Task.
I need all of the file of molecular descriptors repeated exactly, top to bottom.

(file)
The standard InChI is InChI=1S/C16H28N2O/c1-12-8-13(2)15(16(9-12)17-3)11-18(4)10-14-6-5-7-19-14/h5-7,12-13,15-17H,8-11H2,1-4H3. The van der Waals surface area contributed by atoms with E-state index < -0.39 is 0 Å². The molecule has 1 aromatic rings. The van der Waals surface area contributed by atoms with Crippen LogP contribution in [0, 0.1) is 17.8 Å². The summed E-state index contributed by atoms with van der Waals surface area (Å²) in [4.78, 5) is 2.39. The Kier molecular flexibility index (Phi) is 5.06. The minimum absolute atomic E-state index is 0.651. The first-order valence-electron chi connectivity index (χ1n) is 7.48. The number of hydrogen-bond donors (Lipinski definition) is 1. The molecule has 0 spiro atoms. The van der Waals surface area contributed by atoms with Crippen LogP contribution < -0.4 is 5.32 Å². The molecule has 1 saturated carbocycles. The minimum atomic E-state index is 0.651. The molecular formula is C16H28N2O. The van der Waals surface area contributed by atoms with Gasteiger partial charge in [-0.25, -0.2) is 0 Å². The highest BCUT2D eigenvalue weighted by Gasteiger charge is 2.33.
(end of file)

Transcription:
The standard InChI is InChI=1S/C16H28N2O/c1-12-8-13(2)15(16(9-12)17-3)11-18(4)10-14-6-5-7-19-14/h5-7,12-13,15-17H,8-11H2,1-4H3. The van der Waals surface area contributed by atoms with E-state index < -0.39 is 0 Å². The molecule has 1 aromatic rings. The van der Waals surface area contributed by atoms with Crippen LogP contribution in [0, 0.1) is 17.8 Å². The summed E-state index contributed by atoms with van der Waals surface area (Å²) in [4.78, 5) is 2.39. The Kier molecular flexibility index (Phi) is 5.06. The minimum absolute atomic E-state index is 0.651. The first-order valence-electron chi connectivity index (χ1n) is 7.48. The number of hydrogen-bond donors (Lipinski definition) is 1. The molecule has 0 spiro atoms. The van der Waals surface area contributed by atoms with Crippen LogP contribution < -0.4 is 5.32 Å². The molecule has 1 saturated carbocycles. The minimum atomic E-state index is 0.651. The molecular formula is C16H28N2O. The van der Waals surface area contributed by atoms with Gasteiger partial charge in [-0.25, -0.2) is 0 Å². The highest BCUT2D eigenvalue weighted by Gasteiger charge is 2.33.